Meet Ashley and Jack, the latest in the long convoy of Kickstarter hopefuls who believe that if you throw enough quasi-academic and pseudo-spiritual jargon into your campaign description you can convince complete strangers to foot the bill for your totally kick-ass road trip to Burning Man.
If these cute young people were pulled over in their camper van asking for a few bucks for gas to get to the next town on their summer road trip, I’d probably kick them $20 and wish them well. Road trips are fun.
But if they told me they needed a few bucks to “document the thriving practices that embody alternative futures” and “to embody and explore different modes of societal organization” I’d probably slash one of their tires.
But that’s what Ashley and Jack want to do – or so they say. Kickstarter’s rules prohibit you from simply asking for gas money. You have to actually create something. The problem with road trips is that you don’t actually produce anything in the process. So to get it past Kickstarter you have to trump it up into an “ethnographic pilgrimage” and come up with plausible purpose other than just driving around having fun.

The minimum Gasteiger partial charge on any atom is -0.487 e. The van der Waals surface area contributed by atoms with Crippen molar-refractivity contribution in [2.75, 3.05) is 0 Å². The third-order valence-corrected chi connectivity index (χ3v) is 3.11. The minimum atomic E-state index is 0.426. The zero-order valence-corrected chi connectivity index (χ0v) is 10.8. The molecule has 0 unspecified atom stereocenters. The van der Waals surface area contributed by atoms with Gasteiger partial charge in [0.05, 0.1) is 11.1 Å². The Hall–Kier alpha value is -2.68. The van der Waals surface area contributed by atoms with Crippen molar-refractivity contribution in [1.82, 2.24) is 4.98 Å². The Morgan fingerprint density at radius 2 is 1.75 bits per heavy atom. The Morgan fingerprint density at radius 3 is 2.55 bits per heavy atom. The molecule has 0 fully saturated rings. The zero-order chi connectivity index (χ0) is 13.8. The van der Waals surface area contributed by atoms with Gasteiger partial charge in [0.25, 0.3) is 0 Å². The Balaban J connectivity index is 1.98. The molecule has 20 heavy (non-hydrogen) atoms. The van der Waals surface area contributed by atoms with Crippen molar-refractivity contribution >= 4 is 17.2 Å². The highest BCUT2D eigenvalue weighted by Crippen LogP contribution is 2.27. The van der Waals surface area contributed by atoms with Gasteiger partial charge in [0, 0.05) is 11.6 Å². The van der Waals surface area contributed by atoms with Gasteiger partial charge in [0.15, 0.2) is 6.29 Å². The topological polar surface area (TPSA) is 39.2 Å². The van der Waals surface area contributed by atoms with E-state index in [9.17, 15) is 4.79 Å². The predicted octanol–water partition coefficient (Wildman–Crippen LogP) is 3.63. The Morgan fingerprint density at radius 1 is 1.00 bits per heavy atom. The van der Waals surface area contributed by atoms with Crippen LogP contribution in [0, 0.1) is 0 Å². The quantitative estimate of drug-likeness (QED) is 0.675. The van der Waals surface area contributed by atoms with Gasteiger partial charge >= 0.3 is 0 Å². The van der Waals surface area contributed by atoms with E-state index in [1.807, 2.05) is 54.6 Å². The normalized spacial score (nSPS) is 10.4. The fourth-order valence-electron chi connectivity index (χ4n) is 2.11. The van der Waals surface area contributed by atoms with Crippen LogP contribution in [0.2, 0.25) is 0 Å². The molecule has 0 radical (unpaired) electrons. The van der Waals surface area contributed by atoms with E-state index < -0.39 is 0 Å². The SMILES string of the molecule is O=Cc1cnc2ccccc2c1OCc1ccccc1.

If you’re thinking of trying this, here are some tips on phrasing, inspired by Jack and Ashley’s campaign.
Ethnological approach means Talking to people who are not themselves on a road trip. Don’t worry if you have no education or training in ethnography.
short documentary films, journal entries, photographs, and other creative content means Cell-phone videos, Facebook posts, cell-phone photos. “other creative content” = Instagram
“We will lead a communal dinner workshop experience…” means “We will be making stir-fry in the camper van. Bring some broccoli”
As this post went to print, Jack and Ashley cancelled their project. Don’t give up, kids! You had already jived two people out of $100 with your Cosmik Debris!